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      Eicosanoids in carcinogenesis

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          Abstract

          Inflammation is the body's reaction to pathogenic (biological or chemical) stimuli and covers a burgeoning list of compounds and pathways that act in concert to maintain the health of the organism. Eicosanoids and related fatty acid derivatives can be formed from arachidonic acid and other polyenoic fatty acids via the cyclooxygenase and lipoxygenase pathways generating a variety of pro- and anti-inflammatory mediators, such as prostaglandins, leukotrienes, lipoxins, resolvins and others. The cytochrome P450 pathway leads to the formation of hydroxy fatty acids, such as 20-hydroxyeicosatetraenoic acid, and epoxy eicosanoids. Free radical reactions induced by reactive oxygen and/or nitrogen free radical species lead to oxygenated lipids such as isoprostanes or isolevuglandins which also exhibit pro-inflammatory activities. Eicosanoids and their metabolites play fundamental endocrine, autocrine and paracrine roles in both physiological and pathological signaling in various diseases. These molecules induce various unsaturated fatty acid dependent signaling pathways that influence crosstalk, alter cell–cell interactions, and result in a wide spectrum of cellular dysfunctions including those of the tissue microenvironment. Although the complete role of eicosanoids, including that of the recently elucidated anti-inflammatory specialized pro-resolving lipid mediators (SPMs), e.g. lipoxins, resolvins, protectins and maresins, is not completely understood, the result of unremitting chronic inflammation is fostering early stages of carcinogenesis. Chronic inflammation facilitates the transition from a normal cell to a cancerous one. The disruption of homeostasis across a wide, but identifiable, swath of diverse molecular pathways creates a micromilieu which constitutes an early and necessary step in the 6-step sequence of carcinogenesis for the vast majority of cancers, termed “sporadic cancers”.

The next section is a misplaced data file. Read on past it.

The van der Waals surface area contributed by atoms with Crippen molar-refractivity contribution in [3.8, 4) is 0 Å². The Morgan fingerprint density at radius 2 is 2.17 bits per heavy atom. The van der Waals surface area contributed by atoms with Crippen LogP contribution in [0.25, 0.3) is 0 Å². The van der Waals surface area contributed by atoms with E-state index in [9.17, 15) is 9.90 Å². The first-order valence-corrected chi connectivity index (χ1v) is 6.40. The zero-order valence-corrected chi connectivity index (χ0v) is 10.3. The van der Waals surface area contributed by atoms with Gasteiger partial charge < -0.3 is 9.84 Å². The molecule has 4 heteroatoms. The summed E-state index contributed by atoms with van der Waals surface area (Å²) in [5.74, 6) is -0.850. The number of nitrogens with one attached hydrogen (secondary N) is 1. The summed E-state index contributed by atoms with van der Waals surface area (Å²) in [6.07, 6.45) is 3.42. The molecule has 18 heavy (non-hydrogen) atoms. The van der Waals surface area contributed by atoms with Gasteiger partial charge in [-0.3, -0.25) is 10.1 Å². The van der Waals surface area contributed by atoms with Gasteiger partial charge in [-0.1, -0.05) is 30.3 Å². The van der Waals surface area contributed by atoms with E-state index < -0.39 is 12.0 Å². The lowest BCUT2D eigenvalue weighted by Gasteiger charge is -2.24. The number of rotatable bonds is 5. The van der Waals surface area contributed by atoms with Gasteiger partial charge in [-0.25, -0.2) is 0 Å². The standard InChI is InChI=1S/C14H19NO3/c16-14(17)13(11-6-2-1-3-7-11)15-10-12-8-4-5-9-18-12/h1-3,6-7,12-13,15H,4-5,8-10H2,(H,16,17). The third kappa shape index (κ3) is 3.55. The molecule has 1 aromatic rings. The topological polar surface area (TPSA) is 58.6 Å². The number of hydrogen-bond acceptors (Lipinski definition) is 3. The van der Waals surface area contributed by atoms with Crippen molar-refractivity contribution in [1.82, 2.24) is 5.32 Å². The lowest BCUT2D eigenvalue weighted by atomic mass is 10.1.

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          Most cited references 397

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          Inhibition of prostaglandin synthesis as a mechanism of action for aspirin-like drugs.

           J R Vane (1971)
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            Cyclooxygenase isozymes: the biology of prostaglandin synthesis and inhibition.

            Nonsteroidal anti-inflammatory drugs (NSAIDs) represent one of the most highly utilized classes of pharmaceutical agents in medicine. All NSAIDs act through inhibiting prostaglandin synthesis, a catalytic activity possessed by two distinct cyclooxygenase (COX) isozymes encoded by separate genes. The discovery of COX-2 launched a new era in NSAID pharmacology, resulting in the synthesis, marketing, and widespread use of COX-2 selective drugs. These pharmaceutical agents have quickly become established as important therapeutic medications with potentially fewer side effects than traditional NSAIDs. Additionally, characterization of the two COX isozymes is allowing the discrimination of the roles each play in physiological processes such as homeostatic maintenance of the gastrointestinal tract, renal function, blood clotting, embryonic implantation, parturition, pain, and fever. Of particular importance has been the investigation of COX-1 and -2 isozymic functions in cancer, dysregulation of inflammation, and Alzheimer's disease. More recently, additional heterogeneity in COX-related proteins has been described, with the finding of variants of COX-1 and COX-2 enzymes. These variants may function in tissue-specific physiological and pathophysiological processes and may represent important new targets for drug therapy.